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International migration and national development - Hein De Haas

International migration and national development - Hein De Haas

is too narrow

is too narrow and that there should be more attention for the labour dimension ofhuman trafficking. The study showed that there are at least 660,000 forced labourersin Sub-Saharan Africa of which 130,000 are victims of trafficking. However, thestudy revealed that 80 percent of forced labour in the region is for economicexploitation and 8 percent for commercial sexual exploitation (Ehindero et al. 2006).A major source of internal population mobility in Nigeria has been caused by forceddisplacement associated with frequently recurring and violent religious (such as inPlateau and Kano states in 2004) and ethnic conflicts (such as in Benue state in 2001)as well as conflicts over crude oil mining and refining in the Delta area. ‘Nonindigenous’inhabitants of states are often heavily discriminated against, which mightbe also a reason for internal migration 5 . Nigeria allegedly has the highest number ofInternally Displaced Persons (IDPs) in West Africa. At the end of the 1990s, it wasestimated that the number of IDPs would be as high as 1.2 million (Ibeanu, 1999: 168;cited in Black et al. 2004: 17). International organizations have estimated the numberof displaced persons at considerably lower levels of 200,000 (see also DPV 2005).2.4. Immigrants and refugees in NigeriaDespite past expulsions and the economic decline after 1980, substantial communitiesof west-Africans migrants remain in Nigeria, and immigration has continued at moremodest levels. Between 1984 and 1991, the numbers of migrants from Mali andparticularly Ghana declined, whereas the numbers of Togolese and Beninoise seem toshow an increasing trend. Although official figures probably underestimate the truenumber of migrants, table 1 suggests that migrants from Benin, Ghana, Mali, Togoand Niger form the largest groups 6 , altogether comprising 305,000 officiallyregistered migrants in 1991. Until the 2006 census results will be released, it isdifficult to guess the actual numbers of foreigners, although according to recent UNestimates, over 971,000 immigrants would live in Nigeria 7 .Table 1. Estimates of West-African migrants living in NigeriaCountry 1970 1975 1980 1984 1991Ghana 129,872 312,904 511,859 680,384 78,706Mali 85,003 92,656 87,221 112,970 56,471Gambia 30,600 38,979 49,680 52,134 2,754Sierra Leone 28,000 29,112 38,190 43,458 1,623Togo 19,021 26,989 25,908 29,003 48,993Benin 9,981 15,767 27,103 29,979 100,939Côte d’Ivoire 3,879 5,721 8,931 10,432 1,845Burkina Faso 45,890 52,732 65,579 72,328 3,515Liberia 6,980 5,789 6,998 8,547 8,175Senegal 2,542 3,381 3,920 5,468 2,0095 Such internal conflicts can also leat to international refugee movements. For instance, about 17,000Nigerian refugees live in West-Cameroon. They come from Taraba state which they fled due to ethnicconflicts in 2002 (UNHCR 2003 cited in DPV 2005).6 The 1991 census data are the most recent data source available. At the moment of the report writing,data from the 2006 census were not available yet.7 Source : International Migration Report UN 2006.7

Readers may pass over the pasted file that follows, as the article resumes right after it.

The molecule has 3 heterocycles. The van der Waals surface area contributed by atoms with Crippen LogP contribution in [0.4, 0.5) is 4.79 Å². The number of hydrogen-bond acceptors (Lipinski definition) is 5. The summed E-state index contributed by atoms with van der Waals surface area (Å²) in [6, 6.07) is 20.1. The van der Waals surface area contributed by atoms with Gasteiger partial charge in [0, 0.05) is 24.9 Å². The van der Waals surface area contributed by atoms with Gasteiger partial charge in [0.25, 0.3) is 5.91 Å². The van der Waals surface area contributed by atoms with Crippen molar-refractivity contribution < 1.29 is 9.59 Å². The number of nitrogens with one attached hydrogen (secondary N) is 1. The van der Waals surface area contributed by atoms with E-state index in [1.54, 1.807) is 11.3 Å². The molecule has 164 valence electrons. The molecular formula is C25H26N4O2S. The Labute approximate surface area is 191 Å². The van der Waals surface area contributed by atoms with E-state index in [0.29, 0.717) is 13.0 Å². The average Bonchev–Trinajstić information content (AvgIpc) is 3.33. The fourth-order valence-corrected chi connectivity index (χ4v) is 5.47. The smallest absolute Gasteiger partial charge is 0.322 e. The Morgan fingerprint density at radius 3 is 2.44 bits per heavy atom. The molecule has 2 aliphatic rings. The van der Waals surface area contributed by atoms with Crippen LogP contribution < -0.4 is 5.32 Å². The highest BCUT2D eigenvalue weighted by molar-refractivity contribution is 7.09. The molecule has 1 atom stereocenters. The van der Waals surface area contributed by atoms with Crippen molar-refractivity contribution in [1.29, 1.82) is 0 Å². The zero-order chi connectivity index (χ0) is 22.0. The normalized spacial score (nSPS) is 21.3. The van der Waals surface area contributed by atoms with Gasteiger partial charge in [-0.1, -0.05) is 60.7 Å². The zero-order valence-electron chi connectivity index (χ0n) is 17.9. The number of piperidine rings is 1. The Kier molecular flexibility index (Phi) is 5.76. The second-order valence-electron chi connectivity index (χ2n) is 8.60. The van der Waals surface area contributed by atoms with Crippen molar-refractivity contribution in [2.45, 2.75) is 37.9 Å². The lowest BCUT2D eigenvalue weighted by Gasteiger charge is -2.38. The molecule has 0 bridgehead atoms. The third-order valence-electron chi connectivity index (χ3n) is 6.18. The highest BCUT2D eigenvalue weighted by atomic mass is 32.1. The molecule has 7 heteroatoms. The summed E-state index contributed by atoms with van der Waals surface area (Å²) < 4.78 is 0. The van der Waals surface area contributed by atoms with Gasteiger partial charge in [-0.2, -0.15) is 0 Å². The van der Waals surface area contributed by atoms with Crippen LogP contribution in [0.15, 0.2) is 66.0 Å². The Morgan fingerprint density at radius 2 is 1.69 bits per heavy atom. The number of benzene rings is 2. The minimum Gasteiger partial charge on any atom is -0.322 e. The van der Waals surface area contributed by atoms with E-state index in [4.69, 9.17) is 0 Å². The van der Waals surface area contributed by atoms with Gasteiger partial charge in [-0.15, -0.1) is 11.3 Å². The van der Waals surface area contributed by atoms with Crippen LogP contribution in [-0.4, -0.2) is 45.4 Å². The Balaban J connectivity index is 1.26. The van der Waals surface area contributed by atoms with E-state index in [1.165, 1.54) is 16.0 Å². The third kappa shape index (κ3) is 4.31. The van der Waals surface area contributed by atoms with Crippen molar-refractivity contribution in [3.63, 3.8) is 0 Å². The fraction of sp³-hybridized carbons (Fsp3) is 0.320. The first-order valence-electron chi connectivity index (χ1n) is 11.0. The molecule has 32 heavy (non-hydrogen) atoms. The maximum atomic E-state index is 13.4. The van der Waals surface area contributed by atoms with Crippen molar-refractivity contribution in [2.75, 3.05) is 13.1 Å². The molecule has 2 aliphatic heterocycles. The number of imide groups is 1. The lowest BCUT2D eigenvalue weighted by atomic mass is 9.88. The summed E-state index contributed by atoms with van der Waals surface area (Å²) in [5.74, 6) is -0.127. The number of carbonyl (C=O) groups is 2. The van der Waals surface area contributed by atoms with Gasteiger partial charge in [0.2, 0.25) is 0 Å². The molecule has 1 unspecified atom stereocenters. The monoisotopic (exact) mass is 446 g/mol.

Total 361,768 584,030 825,389 1,044,703 305,030Source: Arthur 1991: 74 (1970, 1975, 1980, 1984); 1991 Census (1991).Compared to other ECOWAS countries, Nigeria hosts a relatively small number ofrefugees. Nigeria does not see the refugee issue as a major problem because of themuch large IDP problem within the country. Authorities and the UNHCR 8 estimatethat that there are 19,000 refugees and asylum seekers, of which 9,000 are registeredwith UNHCR. The majority of refugees are from Liberia (about 7,000). Other groupscome from Sierra Leone (1,700) and Chad (3,200). There are 300-500 refugees andasylum seekers from the Democratic Republic of Congo (DRC) as well as refugeesfrom Sudan (Darfur), Somalia, Côte d’Ivoire, Niger and Cameroon.2.5. Characteristics of Nigerian international migrantsScattered evidence on the origin of Nigerian immigrants in Europe and the USstrongly suggest that the majority originates from the relatively developed anddensely populated southern provinces. The Ibo from the southeast and the Yorubafrom the southwest, and, to a lesser extent the Edo and the Ogoni ethnic groups seemto constitute the majority of Nigerian migrants in the UK (Hernandez-Coss et al.2006). The majority of Nigerians trafficked to Europe seems to originate from Edostate, and Benin City in particular. Edo and, to a lesser extent, the Delta states areknown as the main origin areas of sex workers.The Hausa and other northern groups from the north seems relatively more orientedon migration to the Gulf states. The predominantly Muslim character of the north aswell as the position of the northern city of Kano as a major air hub in the hadj, theMuslim pilgrimage to Mecca, might partially explain this connection.Reliable or even approximate data on Nigerian migration is generally lacking.Nigerian authorities do not register or estimate emigration, presumably reflecting thelow interest in the issue. Receiving country statistics are incomplete, as manycountries do not include naturalised and second-generation Nigerians in immigrantstatistics and because of the substantial presence of undocumented migrants.Nigeria’s PRSP (Poverty Reduction Strategy Paper) estimated that more than 2million Nigerians (mostly highly educated) have emigrated to Europe and the UnitedStates (NNPC 2004), but the empirical basis for this claim remains unclear 9 . Acompilation of existing migration statistics shows that more than 300,000 firstgeneration Nigerian migrants were legally living abroad at the beginning of the 21 stcentury (see table 2). Although the real number is certainly higher if we includesecond and third generations as well as undocumented migrants, claims that“millions” of Nigerians would live abroad appear to be rather unlikely.8 UNHCR has branch offices in Cotonou, Accra, Freetown, Monrovia, Conakry, Abidjan, and Dakar.9 Hernandez-Coss et a. (2006) even claim that 5 million Nigerians would be living abroad. Accordingto some diplomatic sources, at least 1 million Nigerians would live in both the US and the UK, 500,000in both Germany and Canada, and about 10,000 in the Netherlands. Nevertheless, these estimates lackempirical underpinning.8